It has been suggested that voters are no longer bothered about immigration. However, new polling finds that nearly two-thirds of respondents (65%) agree that the level of overseas net migration to the UK is a cause of major concern for the public (see polling summary attached). Less than a quarter (22%) disagreed with the statement.
Those who agreed selected pressure on the NHS and pressure on schools as the two most significant sources of concern. The changing nature of our society was also an area of concern for nearly half of respondents.
The poll finds:
- Among the parties, 75% of Conservative voters agreed that the average annual level of net migration to the UK that was experienced over the past five calendar years is a ‘substantial concern’ for the public, as did 62% of Labour voters and 53% of Liberal Democrat voters.
- Among constituencies, 67% of people in Labour-held marginals agreed that this level of immigration is a ‘substantial concern’; this was also true of 61% of those in Conservative-held marginals. Overall, 64% of respondents in marginal seats said this.
- The regions where most voters agreed it is a ‘substantial concern’ were Wales (69%) and the Midlands (68%).
- Even 65% of Londoners and 60% of respondents in Scotland agreed that the immigration level experienced over the past five years is a substantial concern for the public.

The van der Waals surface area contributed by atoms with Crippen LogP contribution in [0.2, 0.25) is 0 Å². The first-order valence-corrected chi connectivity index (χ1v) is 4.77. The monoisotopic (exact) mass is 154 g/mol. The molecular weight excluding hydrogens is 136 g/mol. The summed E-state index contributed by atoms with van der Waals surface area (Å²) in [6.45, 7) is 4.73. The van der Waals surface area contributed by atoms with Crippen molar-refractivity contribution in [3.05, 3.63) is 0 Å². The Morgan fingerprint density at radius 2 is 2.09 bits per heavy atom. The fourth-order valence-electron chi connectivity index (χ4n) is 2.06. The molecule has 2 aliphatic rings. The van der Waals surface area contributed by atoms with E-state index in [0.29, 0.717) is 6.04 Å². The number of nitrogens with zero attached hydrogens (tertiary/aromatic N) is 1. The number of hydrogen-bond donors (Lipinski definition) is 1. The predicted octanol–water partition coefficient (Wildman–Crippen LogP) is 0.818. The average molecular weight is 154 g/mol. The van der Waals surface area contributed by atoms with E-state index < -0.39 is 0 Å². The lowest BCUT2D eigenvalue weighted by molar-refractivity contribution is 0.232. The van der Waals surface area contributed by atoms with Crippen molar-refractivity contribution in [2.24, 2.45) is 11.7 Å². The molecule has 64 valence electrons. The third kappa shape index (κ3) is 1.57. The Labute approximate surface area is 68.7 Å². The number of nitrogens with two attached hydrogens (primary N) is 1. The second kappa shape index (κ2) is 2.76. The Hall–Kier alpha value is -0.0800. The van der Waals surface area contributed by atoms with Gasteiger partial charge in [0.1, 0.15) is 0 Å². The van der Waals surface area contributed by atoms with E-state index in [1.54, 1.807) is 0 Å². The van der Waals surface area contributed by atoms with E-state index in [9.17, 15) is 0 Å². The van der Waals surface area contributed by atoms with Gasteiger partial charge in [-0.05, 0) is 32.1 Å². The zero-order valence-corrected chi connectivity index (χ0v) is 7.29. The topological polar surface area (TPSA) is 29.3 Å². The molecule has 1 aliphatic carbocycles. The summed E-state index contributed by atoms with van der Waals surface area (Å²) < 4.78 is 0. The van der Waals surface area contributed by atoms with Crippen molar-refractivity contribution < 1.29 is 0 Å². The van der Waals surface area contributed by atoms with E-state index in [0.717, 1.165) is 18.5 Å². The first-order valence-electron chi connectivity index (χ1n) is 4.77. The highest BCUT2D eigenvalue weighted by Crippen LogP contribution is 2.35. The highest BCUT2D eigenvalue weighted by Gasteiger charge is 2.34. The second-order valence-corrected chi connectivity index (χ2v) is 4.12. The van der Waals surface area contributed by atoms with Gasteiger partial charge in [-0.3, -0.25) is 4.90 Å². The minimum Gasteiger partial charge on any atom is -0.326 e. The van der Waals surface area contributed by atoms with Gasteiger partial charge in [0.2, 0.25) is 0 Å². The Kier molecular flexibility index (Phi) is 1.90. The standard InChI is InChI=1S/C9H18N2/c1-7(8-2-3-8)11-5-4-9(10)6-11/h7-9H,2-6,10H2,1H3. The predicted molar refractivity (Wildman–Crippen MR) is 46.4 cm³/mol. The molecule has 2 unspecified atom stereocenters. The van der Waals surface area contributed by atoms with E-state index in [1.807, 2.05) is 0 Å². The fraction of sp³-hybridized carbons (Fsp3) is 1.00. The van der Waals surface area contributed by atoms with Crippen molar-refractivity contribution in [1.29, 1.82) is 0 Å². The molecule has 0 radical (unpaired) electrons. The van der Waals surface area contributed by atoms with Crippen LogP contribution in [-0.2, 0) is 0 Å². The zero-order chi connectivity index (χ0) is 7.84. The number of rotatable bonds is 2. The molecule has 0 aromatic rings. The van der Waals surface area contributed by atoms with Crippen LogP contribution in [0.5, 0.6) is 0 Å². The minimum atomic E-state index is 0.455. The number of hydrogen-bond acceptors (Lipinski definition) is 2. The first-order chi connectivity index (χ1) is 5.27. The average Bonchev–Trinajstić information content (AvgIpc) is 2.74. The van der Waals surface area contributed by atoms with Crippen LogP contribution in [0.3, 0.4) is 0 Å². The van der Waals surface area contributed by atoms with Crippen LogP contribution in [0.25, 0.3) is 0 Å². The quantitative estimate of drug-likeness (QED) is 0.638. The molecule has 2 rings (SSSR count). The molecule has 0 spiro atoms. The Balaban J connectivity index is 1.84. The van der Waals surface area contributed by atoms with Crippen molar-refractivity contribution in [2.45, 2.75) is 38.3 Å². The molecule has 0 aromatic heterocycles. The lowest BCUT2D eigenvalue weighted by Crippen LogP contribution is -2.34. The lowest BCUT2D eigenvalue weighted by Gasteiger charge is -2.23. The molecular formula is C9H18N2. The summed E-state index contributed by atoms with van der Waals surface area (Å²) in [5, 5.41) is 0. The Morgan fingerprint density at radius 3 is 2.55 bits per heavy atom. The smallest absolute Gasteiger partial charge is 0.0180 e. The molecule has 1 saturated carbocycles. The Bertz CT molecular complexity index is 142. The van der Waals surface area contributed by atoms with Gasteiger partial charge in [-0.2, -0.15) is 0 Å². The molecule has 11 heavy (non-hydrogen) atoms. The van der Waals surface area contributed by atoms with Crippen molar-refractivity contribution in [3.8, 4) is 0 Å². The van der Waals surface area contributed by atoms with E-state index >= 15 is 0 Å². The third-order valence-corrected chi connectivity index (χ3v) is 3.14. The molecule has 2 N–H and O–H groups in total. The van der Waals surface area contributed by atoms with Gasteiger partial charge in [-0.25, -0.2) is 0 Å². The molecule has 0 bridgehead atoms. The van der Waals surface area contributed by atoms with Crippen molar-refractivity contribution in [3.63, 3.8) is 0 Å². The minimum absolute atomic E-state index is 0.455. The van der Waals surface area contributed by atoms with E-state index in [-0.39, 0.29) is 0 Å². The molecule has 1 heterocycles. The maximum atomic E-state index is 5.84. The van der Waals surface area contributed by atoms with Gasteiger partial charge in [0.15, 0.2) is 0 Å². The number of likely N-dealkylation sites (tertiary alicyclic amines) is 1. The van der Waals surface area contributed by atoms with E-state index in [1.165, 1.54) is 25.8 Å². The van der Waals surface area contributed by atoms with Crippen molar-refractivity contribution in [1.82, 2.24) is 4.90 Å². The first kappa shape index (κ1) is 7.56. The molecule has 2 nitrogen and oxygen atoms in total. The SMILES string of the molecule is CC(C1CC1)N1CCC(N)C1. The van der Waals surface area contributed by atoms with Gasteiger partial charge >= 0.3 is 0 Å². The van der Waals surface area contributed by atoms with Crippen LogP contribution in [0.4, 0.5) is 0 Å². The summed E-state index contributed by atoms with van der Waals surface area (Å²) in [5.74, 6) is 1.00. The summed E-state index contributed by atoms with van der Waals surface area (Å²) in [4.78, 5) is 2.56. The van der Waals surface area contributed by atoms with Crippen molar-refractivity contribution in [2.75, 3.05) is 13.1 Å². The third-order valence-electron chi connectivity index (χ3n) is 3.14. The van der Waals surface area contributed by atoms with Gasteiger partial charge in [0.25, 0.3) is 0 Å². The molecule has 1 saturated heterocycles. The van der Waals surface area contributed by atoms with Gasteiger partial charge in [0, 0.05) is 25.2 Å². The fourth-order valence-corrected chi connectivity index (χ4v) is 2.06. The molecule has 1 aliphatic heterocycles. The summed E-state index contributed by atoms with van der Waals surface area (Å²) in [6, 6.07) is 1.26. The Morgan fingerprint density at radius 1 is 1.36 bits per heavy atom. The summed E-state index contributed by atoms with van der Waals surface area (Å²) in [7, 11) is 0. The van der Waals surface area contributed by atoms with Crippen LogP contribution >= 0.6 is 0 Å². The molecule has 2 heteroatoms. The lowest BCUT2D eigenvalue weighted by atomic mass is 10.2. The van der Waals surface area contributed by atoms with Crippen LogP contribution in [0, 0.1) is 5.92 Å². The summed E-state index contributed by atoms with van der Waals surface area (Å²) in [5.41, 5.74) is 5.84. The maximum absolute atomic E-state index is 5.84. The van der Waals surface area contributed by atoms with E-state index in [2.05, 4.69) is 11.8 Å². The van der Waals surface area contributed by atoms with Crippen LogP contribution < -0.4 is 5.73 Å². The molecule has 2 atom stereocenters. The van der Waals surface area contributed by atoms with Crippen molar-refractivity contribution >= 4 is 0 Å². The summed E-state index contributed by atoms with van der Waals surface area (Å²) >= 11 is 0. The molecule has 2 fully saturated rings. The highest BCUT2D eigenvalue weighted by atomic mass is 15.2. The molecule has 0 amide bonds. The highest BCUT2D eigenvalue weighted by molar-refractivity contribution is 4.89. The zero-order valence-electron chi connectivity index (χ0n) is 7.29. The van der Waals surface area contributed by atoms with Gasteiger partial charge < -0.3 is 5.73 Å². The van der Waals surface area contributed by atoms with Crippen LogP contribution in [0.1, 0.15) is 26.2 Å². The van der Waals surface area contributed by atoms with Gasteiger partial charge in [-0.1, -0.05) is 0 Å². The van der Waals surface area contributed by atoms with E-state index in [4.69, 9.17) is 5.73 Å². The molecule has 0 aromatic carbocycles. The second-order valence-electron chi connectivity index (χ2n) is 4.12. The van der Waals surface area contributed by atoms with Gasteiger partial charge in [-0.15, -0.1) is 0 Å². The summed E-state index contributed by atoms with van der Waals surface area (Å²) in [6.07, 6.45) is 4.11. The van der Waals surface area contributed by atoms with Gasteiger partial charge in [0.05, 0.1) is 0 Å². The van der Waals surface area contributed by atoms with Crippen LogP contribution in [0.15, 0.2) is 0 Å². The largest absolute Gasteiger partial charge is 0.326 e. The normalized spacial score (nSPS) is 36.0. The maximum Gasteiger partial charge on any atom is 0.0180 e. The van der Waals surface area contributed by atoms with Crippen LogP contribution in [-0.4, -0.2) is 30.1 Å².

- 52% of Remain voters agreed, as did 81% of Leave voters.
- Those who were concerned formed a majority of all age-groups (including 53% of 18-24 year olds who took part in the survey).
- Pressure on the NHS was named by 81% of those who agreed that the recent level of immigration is a subsantial concern. Those in Conservative-held marginal seats (91%), among the 55-64 age group (92%), in Wales (92%) and in the North of England (86%) were even more likely to select this reason.
- Pressure on schools was named by 50% of respondents, by 55% of those in the Midlands, by 53% of those in the south of England, outside London and by 59% of those in Labour-held marginal seats.
- The changing nature of society was named by 47% of respondents in the sample. This issue was chosen by a much higher share of people in Wales (70%) and a slightly higher number among respondents in Scotland (49%).
- The impact on our environment was named by 42% of respondents in the sample.
- Competition for jobs was named by 38% of respondents.
It is noteworthy that in 2017/18 there was, on average, a new GP registration by someone from overseas every minute. There are well over half a million such registrations each year (ONS statistics).
ONS statistics also show that the number of annual registrations by those from overseas increased by 100,000 during the past decade.Alp Mehmet, Chairman of Migration Watch UK, said: “Increasingly in recent months we have heard from politicians and those who benefit from high levels of immigration that the public is no longer concerned about this. This is simply not true.
“The Deltapoll findings both pour ice cold water on the claim and show how grossly out of touch the politicians are with the voters. Will either of the two principal aspirants for the keys to Number 10 have the courage to commit to giving the public what it wants, a substantial reduction in immigration? I have my doubts.”
Unity News Network (UNN) Staff Writer | To find out more details about our staff, please head to the about us section on our website.
This content was sourced from Unity News Network.